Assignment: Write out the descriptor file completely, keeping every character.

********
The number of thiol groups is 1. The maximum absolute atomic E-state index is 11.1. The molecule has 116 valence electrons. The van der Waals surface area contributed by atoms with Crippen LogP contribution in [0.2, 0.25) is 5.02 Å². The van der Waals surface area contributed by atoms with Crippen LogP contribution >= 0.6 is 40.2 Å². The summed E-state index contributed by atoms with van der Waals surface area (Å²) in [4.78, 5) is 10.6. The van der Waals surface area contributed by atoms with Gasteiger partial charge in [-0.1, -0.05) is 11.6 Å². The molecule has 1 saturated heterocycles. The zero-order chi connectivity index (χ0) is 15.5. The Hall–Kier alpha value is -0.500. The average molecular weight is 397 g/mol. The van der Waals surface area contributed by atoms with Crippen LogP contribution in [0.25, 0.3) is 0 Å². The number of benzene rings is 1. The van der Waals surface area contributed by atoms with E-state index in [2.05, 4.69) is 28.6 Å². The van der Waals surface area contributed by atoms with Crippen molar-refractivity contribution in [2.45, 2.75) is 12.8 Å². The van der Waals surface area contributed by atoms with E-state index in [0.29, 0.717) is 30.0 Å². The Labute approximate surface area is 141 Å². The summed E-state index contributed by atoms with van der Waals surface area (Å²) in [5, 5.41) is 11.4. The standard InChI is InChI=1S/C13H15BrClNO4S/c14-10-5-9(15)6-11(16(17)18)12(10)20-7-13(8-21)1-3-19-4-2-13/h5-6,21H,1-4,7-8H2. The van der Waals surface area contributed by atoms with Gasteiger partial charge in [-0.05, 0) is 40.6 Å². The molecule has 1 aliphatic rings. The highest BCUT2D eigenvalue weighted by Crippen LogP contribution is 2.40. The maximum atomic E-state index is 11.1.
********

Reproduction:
The number of thiol groups is 1. The maximum absolute atomic E-state index is 11.1. The molecule has 116 valence electrons. The van der Waals surface area contributed by atoms with Crippen LogP contribution in [0.2, 0.25) is 5.02 Å². The van der Waals surface area contributed by atoms with Crippen LogP contribution >= 0.6 is 40.2 Å². The summed E-state index contributed by atoms with van der Waals surface area (Å²) in [4.78, 5) is 10.6. The van der Waals surface area contributed by atoms with Gasteiger partial charge in [-0.1, -0.05) is 11.6 Å². The molecule has 1 saturated heterocycles. The zero-order chi connectivity index (χ0) is 15.5. The Hall–Kier alpha value is -0.500. The average molecular weight is 397 g/mol. The van der Waals surface area contributed by atoms with Crippen LogP contribution in [0.25, 0.3) is 0 Å². The number of benzene rings is 1. The van der Waals surface area contributed by atoms with E-state index in [2.05, 4.69) is 28.6 Å². The van der Waals surface area contributed by atoms with Crippen molar-refractivity contribution in [2.45, 2.75) is 12.8 Å². The van der Waals surface area contributed by atoms with E-state index in [0.29, 0.717) is 30.0 Å². The Labute approximate surface area is 141 Å². The summed E-state index contributed by atoms with van der Waals surface area (Å²) in [5, 5.41) is 11.4. The standard InChI is InChI=1S/C13H15BrClNO4S/c14-10-5-9(15)6-11(16(17)18)12(10)20-7-13(8-21)1-3-19-4-2-13/h5-6,21H,1-4,7-8H2. The van der Waals surface area contributed by atoms with Gasteiger partial charge in [-0.05, 0) is 40.6 Å². The molecule has 1 aliphatic rings. The highest BCUT2D eigenvalue weighted by Crippen LogP contribution is 2.40. The maximum atomic E-state index is 11.1.